8K views of Mars on the menu for Martian moon mission spacecraft

The nooks and crannies of Mars and its moons are ready for their close-ups.

Amanda Kooser
Freelance writer Amanda C. Kooser covers gadgets and tech news with a twist for CNET. When not wallowing in weird gear and iPad apps for cats, she can be found tinkering with her 1956 DeSoto.
Amanda Kooser
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This illustration shows MMX in orbit around Mars with the moon Phobos in view.


Most of us on Earth are still coming to grips with 4K video and images, much less insanely high resolution 8K ones. Hopefully, we'll all have the gear to properly see the eye-popping views expected from Japan's future Martian Moons Exploration (MMX) mission.

Japan's space agency JAXA announced last week it's working with Japan Broadcasting Corporation (NHK) to develop a "Super Hi-Vision Camera" that can capture 4K and 8K images from Mars. 

MMX is already an ambitious project aimed at studying the Martian moons Phobos and Deimos, as well as Mars itself. The spacecraft is designed to land on Phobos, gather up a surface sample and bring it back to Earth.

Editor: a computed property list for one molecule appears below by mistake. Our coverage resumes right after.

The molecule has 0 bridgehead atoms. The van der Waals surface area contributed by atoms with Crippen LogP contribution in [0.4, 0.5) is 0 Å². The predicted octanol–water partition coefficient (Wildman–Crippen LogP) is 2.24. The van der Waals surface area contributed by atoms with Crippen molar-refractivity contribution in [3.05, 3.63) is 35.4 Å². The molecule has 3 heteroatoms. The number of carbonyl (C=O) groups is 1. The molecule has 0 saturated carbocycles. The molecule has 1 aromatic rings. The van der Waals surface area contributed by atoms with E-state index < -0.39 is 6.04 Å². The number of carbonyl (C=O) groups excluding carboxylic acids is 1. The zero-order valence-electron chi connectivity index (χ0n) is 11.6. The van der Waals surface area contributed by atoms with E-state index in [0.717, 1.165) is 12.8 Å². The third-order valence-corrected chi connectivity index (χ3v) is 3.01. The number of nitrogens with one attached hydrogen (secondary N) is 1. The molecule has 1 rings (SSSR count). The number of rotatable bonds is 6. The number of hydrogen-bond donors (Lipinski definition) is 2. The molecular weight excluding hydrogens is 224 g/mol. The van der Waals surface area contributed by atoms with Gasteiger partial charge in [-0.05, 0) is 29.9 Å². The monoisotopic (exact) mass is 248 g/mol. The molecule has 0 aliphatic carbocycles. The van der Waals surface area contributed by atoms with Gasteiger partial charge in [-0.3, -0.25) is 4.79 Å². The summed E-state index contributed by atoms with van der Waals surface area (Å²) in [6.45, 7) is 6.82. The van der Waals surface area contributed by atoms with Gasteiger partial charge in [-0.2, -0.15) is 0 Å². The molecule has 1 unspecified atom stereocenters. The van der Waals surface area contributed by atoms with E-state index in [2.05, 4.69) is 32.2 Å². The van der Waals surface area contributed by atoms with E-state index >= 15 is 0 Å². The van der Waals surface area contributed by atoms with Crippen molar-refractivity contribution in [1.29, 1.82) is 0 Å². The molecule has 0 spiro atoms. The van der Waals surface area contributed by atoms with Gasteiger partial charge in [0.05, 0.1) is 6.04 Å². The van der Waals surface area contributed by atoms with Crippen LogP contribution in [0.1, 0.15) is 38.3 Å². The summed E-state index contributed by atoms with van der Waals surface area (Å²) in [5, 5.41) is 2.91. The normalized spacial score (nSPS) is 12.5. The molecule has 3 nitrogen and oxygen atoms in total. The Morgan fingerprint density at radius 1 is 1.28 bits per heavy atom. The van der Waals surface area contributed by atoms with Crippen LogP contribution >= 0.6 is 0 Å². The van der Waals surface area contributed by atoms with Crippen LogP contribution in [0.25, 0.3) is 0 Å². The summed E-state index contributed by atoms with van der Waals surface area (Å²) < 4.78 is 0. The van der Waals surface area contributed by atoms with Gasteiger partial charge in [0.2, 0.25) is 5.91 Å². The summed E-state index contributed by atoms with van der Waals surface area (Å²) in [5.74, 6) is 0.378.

JAXA and NHK are thinking through the hurdles of sending large amounts of data back to Earth and have hit on a solution. "Images taken at regular intervals are partially transmitted to Earth to create a smooth image," JAXA said in a statement. "The original image data is planned to be stored in a recording device in MMX's return capsule and brought back to Earth."

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By combining high-def images with the spacecraft's flight data, JAXA and NHK will be able to show the spacecraft's journey in unprecedented detail. Imagine a view of Mars rising behind the craggy lumps of Phobos. 

MMX is aiming for a 2024 launch. We'll have to wait a bit to experience the full 8K glory of Mars, but it will be worth it.

Watch this: How NASA's new Perseverance Mars rover compares with its '90s ancestor